Health Care Right of Conscience Act Made Inapplicable to COVID-19 by General Assembly

by Michael Castaldo III

The Health Care Right of Conscience Act (“HCRCA”) was enacted to enable certain professionals to refuse to receive or participate in healthcare practices that are contrary to their personal or religious beliefs. (745 ILCS 70/1 et seq.) The Act recognizes that people and organizations hold different beliefs about whether particular healthcare services are morally acceptable and thus protects the right of conscience of all persons who refuse to obtain, receive, or accept health care services and medical care. In furtherance of that public policy, the Act prohibits all forms of discrimination against those refusing to act contrary to their conscience in providing—or refusing to obtain, receive, or accept—health care services and medical care.

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Recently, some employees have cited the HCRCA in attempting to circumvent COVID-19 vaccination and testing requirements. In such situations, employees would claim in one way or another that it is against their sincerely held religious beliefs to receive any vaccination related to COVID-19. These type of objections often involve “moral concerns” about injecting a “harmful foreign substance” into their bodies, or the manufacturing and testing process used in the development and creation of the COVID-19 vaccines.

To close the arguable loophole created by the HCRCA, Governor Pritzker signed P.A. 102-0667 (the “Amendment”) into law on November 8, 2021. The Amendment clarifies the Act’s intent such that it cannot be abused or misinterpreted to jeopardize workplace safety. The Amendment is also aimed at foreclosing on the possibility that the Act will be used to defeat employers’ COVID-19 vaccination requirements.

The Amendment accomplishes this by stating that it is not a violation of the Act to impose measures intended to prevent contraction or transmission of COVID-19. The Amendment further reinforces the recent mandates of employers who, in many cases, have been taking similar workplace measures to prevent the spread of communicable diseases for decades.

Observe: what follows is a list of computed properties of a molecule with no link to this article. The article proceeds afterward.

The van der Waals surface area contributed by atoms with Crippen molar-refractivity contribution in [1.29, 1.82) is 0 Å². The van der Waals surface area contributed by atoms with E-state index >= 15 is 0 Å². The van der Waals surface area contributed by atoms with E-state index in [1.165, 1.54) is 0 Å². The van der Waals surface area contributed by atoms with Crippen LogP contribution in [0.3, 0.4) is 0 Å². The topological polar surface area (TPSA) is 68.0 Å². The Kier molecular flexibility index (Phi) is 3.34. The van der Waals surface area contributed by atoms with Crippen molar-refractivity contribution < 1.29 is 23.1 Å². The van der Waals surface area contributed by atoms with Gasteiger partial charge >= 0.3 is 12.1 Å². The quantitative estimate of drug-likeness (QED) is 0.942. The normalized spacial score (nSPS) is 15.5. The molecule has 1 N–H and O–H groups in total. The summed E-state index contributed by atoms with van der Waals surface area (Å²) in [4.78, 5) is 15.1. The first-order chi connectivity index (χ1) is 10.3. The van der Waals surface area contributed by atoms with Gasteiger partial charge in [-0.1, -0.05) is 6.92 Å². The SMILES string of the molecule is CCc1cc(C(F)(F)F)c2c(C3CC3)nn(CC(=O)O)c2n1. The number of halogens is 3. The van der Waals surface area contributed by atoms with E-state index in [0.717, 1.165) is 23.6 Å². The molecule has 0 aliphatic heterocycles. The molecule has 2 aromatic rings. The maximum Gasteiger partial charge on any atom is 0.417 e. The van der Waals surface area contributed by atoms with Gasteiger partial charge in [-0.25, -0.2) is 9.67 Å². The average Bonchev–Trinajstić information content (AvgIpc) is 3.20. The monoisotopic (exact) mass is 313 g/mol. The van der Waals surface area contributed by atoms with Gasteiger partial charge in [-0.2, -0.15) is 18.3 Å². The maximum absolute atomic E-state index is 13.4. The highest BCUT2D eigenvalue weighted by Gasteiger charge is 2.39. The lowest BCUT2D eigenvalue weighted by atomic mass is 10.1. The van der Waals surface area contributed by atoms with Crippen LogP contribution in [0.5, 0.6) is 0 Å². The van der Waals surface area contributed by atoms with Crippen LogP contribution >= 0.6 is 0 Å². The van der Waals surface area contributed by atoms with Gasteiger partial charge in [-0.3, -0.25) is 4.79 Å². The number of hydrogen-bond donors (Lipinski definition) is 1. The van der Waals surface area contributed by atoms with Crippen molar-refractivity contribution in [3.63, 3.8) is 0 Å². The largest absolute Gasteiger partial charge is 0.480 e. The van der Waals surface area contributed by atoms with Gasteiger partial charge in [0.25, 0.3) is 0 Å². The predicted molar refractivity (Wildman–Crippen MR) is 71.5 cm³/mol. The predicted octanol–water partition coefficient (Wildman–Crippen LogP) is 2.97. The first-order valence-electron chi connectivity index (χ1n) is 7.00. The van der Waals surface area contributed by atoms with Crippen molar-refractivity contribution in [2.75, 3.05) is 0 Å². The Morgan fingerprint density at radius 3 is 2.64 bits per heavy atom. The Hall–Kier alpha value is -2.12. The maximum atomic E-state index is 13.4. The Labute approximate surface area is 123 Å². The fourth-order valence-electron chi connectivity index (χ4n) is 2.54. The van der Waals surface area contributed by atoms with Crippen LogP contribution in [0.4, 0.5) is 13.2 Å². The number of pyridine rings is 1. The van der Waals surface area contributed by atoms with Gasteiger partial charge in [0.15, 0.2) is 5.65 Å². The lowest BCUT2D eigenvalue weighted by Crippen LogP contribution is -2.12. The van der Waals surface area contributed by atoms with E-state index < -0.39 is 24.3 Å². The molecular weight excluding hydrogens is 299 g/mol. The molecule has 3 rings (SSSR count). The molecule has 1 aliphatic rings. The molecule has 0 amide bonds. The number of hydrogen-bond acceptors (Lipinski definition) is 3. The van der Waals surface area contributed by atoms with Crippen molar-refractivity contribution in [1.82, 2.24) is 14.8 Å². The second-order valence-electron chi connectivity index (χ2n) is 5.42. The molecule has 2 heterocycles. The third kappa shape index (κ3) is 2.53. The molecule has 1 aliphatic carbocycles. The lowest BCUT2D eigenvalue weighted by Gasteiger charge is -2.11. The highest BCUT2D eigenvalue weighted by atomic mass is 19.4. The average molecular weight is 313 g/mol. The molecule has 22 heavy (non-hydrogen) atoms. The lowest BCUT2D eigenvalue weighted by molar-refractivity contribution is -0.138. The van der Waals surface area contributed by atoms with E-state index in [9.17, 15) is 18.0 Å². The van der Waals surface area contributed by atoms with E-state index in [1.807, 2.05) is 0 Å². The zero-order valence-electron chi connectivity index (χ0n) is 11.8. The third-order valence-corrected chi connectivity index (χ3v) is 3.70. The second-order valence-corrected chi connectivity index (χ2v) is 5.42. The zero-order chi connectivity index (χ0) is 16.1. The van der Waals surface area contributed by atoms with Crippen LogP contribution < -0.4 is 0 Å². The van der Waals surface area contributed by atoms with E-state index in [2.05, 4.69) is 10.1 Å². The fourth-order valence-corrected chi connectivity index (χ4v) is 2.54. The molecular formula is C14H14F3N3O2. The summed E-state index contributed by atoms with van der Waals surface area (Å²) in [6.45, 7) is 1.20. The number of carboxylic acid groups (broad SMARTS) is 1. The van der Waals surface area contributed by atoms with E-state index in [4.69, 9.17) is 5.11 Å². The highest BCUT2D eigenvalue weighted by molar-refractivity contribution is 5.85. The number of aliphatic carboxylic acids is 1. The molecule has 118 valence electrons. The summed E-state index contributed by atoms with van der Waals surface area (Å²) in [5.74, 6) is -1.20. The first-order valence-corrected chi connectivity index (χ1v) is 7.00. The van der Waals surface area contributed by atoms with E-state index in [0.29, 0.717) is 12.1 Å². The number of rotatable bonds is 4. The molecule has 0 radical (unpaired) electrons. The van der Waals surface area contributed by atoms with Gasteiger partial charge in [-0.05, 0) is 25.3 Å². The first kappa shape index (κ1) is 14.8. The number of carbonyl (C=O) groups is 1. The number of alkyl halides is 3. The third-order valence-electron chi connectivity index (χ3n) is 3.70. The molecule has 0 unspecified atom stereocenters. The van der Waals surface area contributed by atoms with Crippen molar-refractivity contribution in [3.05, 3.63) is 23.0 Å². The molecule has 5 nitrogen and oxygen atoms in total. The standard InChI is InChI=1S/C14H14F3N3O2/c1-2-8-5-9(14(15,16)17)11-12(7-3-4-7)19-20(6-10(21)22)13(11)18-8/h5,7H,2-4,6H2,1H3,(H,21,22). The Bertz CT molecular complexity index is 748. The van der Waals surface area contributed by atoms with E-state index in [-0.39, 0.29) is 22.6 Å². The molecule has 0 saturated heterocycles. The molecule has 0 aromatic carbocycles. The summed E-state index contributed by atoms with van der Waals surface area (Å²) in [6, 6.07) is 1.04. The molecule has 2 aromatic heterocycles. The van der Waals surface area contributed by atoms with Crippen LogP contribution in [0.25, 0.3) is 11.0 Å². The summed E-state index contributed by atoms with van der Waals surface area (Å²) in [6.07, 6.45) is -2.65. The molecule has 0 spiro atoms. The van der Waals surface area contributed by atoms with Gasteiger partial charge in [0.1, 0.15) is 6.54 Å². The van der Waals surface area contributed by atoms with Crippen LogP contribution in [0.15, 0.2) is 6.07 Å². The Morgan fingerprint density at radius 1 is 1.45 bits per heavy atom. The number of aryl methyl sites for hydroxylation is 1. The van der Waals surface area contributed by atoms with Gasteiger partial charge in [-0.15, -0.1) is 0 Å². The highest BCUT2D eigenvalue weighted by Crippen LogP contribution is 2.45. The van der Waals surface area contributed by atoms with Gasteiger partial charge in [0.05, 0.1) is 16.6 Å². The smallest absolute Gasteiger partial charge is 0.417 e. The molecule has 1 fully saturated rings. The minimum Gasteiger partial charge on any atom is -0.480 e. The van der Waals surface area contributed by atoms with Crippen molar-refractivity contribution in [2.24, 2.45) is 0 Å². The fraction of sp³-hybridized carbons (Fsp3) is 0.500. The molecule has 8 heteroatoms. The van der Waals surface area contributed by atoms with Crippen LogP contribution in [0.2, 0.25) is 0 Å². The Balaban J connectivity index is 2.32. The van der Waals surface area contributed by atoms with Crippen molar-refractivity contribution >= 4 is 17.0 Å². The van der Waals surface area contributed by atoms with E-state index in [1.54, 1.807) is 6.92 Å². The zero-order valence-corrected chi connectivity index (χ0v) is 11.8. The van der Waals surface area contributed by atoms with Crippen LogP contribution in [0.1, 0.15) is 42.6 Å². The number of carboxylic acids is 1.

In particular, the Amendment states that it is not a violation to enforce any requirements that, among other things, involve provision of services by a physician or health care personnel intended to prevent contraction or transmission of COVID-19 or any pathogens that result in COVID-19 or any of its subsequent iterations. Given the existing guidance provided for by the Centers for Disease Control and Prevention (“CDC”), this legislation can be interpreted to mean that it is not a violation of the Act to terminate or exclude an employee due to non-compliance with an employer’s COVID requirements.

Moreover, the clarifications provided for in the Amendment are “declarative of existing law and are not to be construed as a new enactment.” Although this Act does not become effective until June 1, 2022, by declaring that the Amendment is intended to clarify existing law, the Amendment is expected to apply to all litigation on this issue.

Lastly, the Amendment reiterates it is not intended to affect any right or remedy under federal law. Although challenges to COVID-19 prevention measures will no longer be available under the Act, there still exists some potential form of relief under federal laws such as the Title VII of the Civil Rights Act or the Americans with Disabilities Act. However, an individual’s ability to prevail is much more difficult under their federal laws compared to the pre-Amendment Act.

Employers still must carefully weigh requests for exemption from any COVID-19 prevention measures, but can now reject arguments that the HCRCA prohibits them from enforcing mandatory vaccination requirements. If you have any questions or concerns related to the implications of this Amendment, we recommend you contact your attorney.